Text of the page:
Our last day in DC, we went down to Mt Vernon and toured General/ President George Washington’s home and estate. A huge area of some 200 acres (originally over 8,000 acres). It is now maintained by a group originally founded back in the mid 1800’s that raised $200,000 back then to purchase and preserve the property. With beautiful gardens, and an amazing view overlooking the Potomac River, Washington had a pretty awesome home, some 250+ years ago. After this we decided to head to the Iwo Jima US Marine Corps Memorial, located across the Potomac from DC, and right next to Arlington National Cemetery. It was Monday, Memorial Day, and it was a perfect ending to our visit to DC. Everyone knows this massive statue, depicting the Marines erecting a flag on top of a hill at Iwo Jima. We were both struck by how large it was, standing some 32 feet off the base of the monument, with a huge American flag waving, it was an amazing site to end our trip on!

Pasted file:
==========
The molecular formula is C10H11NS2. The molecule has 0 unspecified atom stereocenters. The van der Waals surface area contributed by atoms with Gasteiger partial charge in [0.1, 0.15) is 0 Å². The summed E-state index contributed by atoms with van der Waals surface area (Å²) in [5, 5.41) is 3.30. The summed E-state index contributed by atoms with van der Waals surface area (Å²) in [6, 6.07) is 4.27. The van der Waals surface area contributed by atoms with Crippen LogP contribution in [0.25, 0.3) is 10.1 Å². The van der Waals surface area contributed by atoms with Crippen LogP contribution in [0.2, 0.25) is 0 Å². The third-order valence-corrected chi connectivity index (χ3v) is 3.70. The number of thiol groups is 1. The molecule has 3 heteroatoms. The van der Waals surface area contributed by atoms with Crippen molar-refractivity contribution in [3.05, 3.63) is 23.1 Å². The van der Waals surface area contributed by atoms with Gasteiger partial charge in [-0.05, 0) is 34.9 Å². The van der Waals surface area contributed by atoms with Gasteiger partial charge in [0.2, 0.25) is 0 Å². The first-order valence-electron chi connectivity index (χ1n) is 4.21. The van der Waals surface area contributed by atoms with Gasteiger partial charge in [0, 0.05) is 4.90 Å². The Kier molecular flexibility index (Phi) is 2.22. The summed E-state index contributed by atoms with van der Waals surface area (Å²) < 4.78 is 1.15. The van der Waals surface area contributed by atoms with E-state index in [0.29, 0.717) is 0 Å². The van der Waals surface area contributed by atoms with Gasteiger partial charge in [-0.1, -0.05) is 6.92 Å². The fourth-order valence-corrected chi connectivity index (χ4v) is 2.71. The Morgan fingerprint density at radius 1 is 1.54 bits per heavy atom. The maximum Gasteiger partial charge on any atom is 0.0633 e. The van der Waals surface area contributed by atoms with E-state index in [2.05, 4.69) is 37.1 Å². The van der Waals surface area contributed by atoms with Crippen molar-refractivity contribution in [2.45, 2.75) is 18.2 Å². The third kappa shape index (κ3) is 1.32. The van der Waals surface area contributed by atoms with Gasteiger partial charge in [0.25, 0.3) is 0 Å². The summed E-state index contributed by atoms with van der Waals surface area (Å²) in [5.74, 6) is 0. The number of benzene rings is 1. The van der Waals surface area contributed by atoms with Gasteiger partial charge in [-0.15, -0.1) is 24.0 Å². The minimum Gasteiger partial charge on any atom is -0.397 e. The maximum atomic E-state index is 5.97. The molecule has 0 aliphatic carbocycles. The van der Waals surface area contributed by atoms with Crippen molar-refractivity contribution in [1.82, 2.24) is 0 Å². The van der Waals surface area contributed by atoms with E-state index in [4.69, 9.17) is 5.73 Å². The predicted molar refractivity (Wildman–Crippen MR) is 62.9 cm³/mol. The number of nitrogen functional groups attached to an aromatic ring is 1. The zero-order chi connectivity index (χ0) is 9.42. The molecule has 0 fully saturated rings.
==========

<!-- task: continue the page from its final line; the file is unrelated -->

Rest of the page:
A few of our favorite food/drink stops were:
- Rooftop bar in the Washington W Hotel – a great view of the city and looking down on the White House.
- The Tombs in Georgetown – a fun college bar with ice cold beers
- Founding Farmers – close to the White House. We had breakfast here one morning and it was fantastic! Traci had Stuffed Banana’s Foster French Toast and she said it was her best breakfast ever.
- Mama Lucia’s – a strip mall Italian joint in College Park right by our MoHo campground. Awesome lasagna and inexpensive!
- Dock Street Bar & Grill in Annapolis – excellent food and great atmosphere right in the main part of town.
This stop will go down as one of our favorites, and we were so lucky to have great weather, get some great recommendations from friends (Thanks Dave Albrecht), hook up for dinner with a childhood classmate and her family one night (Thanks for hosting us Liz and Steve!), and taking in all that we could have imagined in DC! I would highly recommend a visit to our Nation’s capital if you have never been. It is a MUST!